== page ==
Wednesday, December 05, 2012

Believing in a Story

The past few weeks I've been working on revising THE HOUSE ON HIDEAWAY HILL. This is the big, single title-length story that was passed on a few weeks ago. There were a few snippets of feedback in the letter to my agent that I paid attention to. So I've been making some changes before we start sending it out again.

Here's a funny thing about rejection. It's a bit of a balancing act, a pro and con list that you have to weigh and decide your next step. On one hand, if the book has been rejected, it's entirely possible that it was rejected because it was substandard and not ready for publication. You have to decide if you believe in the story enough to try again, somewhere else. You have to remind yourself that you need to look at it objectively. That is a very hard thing to do. Because despite the many messages you get from a rejection letter, the one that shouts the loudest is the one that says It's Not Good Enough.

As writers we're genetically programmed to listen to those voices, I think. The Crows of Doubt come cawing the moment they smell disappointment in the air.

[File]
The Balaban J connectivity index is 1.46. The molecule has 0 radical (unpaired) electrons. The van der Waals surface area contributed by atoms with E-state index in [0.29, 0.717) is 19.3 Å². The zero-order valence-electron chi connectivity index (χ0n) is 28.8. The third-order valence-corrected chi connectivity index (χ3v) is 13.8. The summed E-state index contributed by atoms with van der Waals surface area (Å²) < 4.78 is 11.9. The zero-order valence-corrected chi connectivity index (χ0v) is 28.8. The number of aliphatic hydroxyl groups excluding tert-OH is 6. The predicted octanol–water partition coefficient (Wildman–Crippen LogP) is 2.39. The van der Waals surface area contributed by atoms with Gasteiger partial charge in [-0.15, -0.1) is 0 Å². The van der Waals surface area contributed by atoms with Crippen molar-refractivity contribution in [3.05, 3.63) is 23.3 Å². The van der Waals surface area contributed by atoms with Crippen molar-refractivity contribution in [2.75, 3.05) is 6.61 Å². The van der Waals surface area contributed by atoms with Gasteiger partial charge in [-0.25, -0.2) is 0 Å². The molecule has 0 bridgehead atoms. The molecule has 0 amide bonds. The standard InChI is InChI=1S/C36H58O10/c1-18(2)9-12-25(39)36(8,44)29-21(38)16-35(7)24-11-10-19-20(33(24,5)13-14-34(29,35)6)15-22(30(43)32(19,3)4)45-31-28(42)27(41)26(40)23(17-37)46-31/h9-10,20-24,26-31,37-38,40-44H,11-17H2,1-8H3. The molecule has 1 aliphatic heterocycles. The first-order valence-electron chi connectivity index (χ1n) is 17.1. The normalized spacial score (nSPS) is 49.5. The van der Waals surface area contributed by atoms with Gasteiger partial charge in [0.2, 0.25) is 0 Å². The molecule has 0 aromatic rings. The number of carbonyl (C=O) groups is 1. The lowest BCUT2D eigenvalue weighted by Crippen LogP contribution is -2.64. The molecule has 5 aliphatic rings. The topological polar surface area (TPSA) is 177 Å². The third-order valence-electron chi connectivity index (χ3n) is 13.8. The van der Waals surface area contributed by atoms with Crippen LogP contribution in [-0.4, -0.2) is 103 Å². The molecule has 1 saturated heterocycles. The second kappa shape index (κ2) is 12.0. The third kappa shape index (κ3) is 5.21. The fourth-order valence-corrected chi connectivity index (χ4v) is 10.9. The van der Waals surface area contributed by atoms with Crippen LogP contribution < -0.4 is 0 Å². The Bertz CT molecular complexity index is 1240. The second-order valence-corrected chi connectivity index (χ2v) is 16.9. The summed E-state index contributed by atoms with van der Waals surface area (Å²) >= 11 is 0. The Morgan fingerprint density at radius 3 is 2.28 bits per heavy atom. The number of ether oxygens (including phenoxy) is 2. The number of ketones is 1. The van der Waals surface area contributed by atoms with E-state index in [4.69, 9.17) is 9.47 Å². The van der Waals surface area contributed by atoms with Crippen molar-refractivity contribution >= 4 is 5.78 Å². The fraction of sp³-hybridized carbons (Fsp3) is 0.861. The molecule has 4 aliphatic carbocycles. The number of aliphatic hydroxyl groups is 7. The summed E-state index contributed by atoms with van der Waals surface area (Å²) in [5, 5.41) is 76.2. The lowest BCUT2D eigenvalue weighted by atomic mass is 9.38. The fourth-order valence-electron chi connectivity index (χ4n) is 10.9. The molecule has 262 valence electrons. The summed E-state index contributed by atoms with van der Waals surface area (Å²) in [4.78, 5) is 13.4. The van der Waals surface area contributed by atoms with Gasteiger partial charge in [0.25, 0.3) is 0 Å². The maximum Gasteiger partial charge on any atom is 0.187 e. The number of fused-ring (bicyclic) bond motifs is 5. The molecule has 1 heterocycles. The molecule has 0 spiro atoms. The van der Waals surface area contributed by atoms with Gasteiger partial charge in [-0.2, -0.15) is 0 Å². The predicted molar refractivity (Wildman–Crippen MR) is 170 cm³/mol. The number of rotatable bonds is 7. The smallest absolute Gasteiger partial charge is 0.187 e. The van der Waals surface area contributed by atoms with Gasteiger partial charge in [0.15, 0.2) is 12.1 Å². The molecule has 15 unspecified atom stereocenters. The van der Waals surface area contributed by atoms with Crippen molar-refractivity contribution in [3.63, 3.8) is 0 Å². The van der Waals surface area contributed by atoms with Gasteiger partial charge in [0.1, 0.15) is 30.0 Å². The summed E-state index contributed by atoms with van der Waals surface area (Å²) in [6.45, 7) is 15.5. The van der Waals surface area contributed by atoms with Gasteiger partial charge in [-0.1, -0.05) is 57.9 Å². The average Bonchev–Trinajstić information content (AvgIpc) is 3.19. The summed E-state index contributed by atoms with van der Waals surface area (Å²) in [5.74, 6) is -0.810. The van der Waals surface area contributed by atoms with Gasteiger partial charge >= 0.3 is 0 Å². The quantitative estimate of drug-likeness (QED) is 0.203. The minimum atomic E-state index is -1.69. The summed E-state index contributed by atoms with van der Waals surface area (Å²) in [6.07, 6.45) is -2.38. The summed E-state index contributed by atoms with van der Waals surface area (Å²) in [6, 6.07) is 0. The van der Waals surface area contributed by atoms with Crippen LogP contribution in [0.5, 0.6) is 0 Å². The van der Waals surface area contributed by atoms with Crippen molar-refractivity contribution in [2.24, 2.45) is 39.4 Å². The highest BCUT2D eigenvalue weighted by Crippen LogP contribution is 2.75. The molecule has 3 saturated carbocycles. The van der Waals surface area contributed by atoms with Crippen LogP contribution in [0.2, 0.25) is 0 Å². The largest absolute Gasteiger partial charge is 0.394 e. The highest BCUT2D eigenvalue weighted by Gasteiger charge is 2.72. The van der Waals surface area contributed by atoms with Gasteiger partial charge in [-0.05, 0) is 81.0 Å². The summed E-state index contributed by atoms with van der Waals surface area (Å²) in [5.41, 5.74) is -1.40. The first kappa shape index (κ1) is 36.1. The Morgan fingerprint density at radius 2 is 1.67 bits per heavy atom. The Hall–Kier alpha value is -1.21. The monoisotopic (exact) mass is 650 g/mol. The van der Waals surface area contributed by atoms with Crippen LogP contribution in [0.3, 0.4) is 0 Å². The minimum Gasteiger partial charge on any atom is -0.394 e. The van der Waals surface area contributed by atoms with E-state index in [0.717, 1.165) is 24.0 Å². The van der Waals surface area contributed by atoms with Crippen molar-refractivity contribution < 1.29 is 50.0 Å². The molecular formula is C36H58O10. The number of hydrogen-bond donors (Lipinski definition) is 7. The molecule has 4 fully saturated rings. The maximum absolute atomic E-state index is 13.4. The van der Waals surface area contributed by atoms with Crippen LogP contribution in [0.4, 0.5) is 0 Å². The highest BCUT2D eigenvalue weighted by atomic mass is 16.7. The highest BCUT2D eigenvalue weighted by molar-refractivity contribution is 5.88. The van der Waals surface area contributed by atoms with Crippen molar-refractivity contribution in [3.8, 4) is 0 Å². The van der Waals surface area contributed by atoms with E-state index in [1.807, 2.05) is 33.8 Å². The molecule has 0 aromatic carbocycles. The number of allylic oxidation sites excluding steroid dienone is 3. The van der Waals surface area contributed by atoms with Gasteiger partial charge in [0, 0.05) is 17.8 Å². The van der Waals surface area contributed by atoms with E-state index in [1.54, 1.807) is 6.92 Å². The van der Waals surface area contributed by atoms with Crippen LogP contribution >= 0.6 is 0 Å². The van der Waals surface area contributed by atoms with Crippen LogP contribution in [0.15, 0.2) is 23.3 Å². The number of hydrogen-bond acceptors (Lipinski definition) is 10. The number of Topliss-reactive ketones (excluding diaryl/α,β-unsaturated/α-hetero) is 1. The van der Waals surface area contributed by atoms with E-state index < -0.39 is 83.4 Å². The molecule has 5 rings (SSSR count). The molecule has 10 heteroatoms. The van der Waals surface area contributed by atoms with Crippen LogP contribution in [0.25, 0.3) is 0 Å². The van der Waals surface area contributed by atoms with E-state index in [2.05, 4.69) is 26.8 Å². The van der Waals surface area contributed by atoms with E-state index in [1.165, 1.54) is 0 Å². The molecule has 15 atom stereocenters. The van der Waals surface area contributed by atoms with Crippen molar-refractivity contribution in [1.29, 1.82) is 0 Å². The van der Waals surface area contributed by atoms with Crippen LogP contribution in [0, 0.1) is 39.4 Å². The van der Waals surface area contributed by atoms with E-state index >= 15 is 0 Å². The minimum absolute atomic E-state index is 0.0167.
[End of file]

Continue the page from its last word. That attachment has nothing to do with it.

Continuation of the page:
But here's something I realized about believing in a story: it's not about thinking that your story is fine. It's about realizing that it might not be perfect but you believe in it enough to work at fixing it, make it better.

I feel that way about Hideaway Hill. Even as I was revising the front end, and trying to ignore the whispers of doubt in my ear, I knew that I believed in this book and that I'm not ready for the journey to be over. Then I hit the last 100 pages and I KNEW it was the right thing. I found myself blinking away tears several times. And when I read the words THE END, I gave a big, happy sigh - totally spontaneously. I believe in this book. I believe in this story and the series and I believe I can do this.

There have been books I've put aside after rejection. There are ones in my R file that I've looked at, wondering if they were worth revising now that I'm further along in my development as a writer. They're not. I don't believe in those stories. I would be far better off writing something new.

But this one? Yeah. I'm still excited about it. might take a while, and I don't know where the road will lead, but the story isn't over for this one yet. And you can bet I'll keep you posted.


  1. Anonymous12:21 p.m.

    Wow, I feel quite moved actually after reading what you have said about believing in your story. I have felt EXACTLY like that about particular stories I have written. Even though they were returned to me I still BELIEVE that it's not over for the characters, it can be fixed.

    Your words have reinforced that belief in me. THANK YOU.

    Khaleda Ali

  2. I, too, have felt that way. And I feel lucky that we now live at a time when we have more choices for publication. I know your story will find a home.

  3. I really needed this post today! Thank you, Donna!!

  4. Thanks Khaleda, Christy and Catherine!